Woman (42) jailed following online and in-person harassment of Sinn Féin TD and businesswoman

Sonya Egan pleaded guilty to harassing Jonathan O’Brien and Laura O’Connell between 2018 and 2019

A 42-year-old woman has been jailed for two years for subjecting a Sinn Féin TD and a businesswoman to separate campaigns of harassment in person and on social media including a false claim they bullied her to the point that she miscarried and contemplated suicide.

Sonya Egan of the Lawn, Lios Cara, Killeens, Co Cork had pleaded guilty last month to harassing then Cork North Central Sinn Féin TD, Jonathan O’Brien and businesswoman, Laura O’Connell between 2018 and 2019, contrary to Section 10 of the Non-Fatal Offences Against the Person Act 1997.

Judge Helen Boyle recalled the evidence given by Sgt John Sheehy that Egan contacted Mr O’Brien about what she claimed was a conspiracy to cover up sex abuse she alleged she had suffered as a child and, although he didn’t believe her claims, he advised her how to make a protected disclosure.

Sgt Sheehy had told the court Egan became a member of Sinn Féin and she told Mr O’Brien that her feelings for him “went beyond friendship” and she started sending him emails and text messages including ones from fake accounts in which she made false claims about who she was.

Egan sent one email purporting to be from the leader of the Labour Party in the UK, Jeremy Corbyn in which he revealed he was Egan’s father while in another fake email purporting to be from a woman in Belfast, she claimed to be niece of one of the Guildford Four, Gerry Conlon.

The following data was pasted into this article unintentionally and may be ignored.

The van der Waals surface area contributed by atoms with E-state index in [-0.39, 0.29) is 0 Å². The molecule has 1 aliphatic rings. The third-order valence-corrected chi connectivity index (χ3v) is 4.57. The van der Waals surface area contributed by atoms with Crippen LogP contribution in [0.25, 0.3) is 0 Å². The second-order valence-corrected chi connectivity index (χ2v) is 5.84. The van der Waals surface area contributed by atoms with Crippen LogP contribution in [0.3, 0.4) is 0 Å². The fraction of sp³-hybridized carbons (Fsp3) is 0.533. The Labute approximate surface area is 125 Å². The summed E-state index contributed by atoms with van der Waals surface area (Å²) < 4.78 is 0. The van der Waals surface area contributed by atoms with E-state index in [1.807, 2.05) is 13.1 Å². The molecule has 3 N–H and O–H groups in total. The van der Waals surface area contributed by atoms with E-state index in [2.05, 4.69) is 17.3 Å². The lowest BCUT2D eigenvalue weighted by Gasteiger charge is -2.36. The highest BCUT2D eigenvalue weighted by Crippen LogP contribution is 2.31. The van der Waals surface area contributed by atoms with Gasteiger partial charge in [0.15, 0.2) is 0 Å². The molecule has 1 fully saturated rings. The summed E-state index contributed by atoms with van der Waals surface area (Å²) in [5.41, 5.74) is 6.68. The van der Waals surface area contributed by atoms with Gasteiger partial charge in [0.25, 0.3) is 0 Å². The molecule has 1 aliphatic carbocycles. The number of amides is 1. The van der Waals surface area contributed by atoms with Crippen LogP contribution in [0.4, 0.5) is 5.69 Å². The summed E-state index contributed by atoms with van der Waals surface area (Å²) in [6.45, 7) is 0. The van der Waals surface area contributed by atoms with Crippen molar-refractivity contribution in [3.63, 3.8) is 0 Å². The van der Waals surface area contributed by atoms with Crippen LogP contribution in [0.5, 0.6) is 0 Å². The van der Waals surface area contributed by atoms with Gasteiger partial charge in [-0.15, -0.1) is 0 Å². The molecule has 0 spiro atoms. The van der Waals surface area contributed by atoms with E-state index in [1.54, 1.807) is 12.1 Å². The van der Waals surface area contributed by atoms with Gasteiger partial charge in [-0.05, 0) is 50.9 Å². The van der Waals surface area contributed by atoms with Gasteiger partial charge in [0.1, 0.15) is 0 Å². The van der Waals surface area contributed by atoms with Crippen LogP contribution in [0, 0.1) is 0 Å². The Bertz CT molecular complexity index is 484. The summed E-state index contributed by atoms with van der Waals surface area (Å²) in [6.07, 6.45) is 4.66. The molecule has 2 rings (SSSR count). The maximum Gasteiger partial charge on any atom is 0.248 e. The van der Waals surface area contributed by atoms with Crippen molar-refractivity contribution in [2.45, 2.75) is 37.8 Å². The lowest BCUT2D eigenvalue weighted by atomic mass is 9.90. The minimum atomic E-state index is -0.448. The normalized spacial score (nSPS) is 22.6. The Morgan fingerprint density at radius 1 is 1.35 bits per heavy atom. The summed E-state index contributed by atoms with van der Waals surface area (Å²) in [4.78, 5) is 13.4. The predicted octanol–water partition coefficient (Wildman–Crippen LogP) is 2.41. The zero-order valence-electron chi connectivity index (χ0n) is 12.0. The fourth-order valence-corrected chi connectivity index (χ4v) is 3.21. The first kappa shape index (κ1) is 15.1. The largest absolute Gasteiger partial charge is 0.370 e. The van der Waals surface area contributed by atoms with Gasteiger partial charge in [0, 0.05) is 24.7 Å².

Egan began sending numerous emails to members of Sinn Féin that Mr O’Brien was bullying her and had betrayed her confidence and she posted on Facebook a false allegation that bullying by Mr O’ Brien had caused her to lose a baby that she was expecting and that he had driven her to suicide.

On several occasions, she claimed that he had driven her to suicide and that she was going to carry it out — whilst this was going on, she would email him to say that she loved him and that she would drop all the claims against him if “he gave into her feelings for him,” said Sgt Sheehy.

Disciplinary inquiry

Mr O’Brien told gardaí that he received over 1,000 emails from Egan and some days he received over 100 text messages from her and the garda investigation found phone and email records showed Mr O’Brien received over 5,500 calls and SMS messages from her over a six-month period.

“Sonya Egan turned up at his place of work in Leinster House, demanding to speak to him and she publicly stated on Facebook on a number of occasions that she had taken an overdose and it was Jonathan O’Brien’s fault,” Sgt Sheehy told the earlier hearing.

Egan also approached Mr O’Brien’s daughter at his place of work, asking questions about him while she also sent him photos of his deceased father on multiple occasions and when he made a complaint about to gardaí, she called him a rat and publicly posted “You don’t rat on a republican.”

Sgt Sheehy said that a disciplinary inquiry was carried out by the local branch of Sinn Féin in Cork North Central and at the meeting Egan gave an undertaking to desist from her actions and to stop contacting Mr O’Brien but she failed to do so and continued harassing him.

“On another occasion, she claimed that Jonathan O’Brien assaulted her so badly that this was the reason that she lost her unborn baby. On one occasion, she alleged that he had “kicked the baby out of her,” said Sgt Sheehy.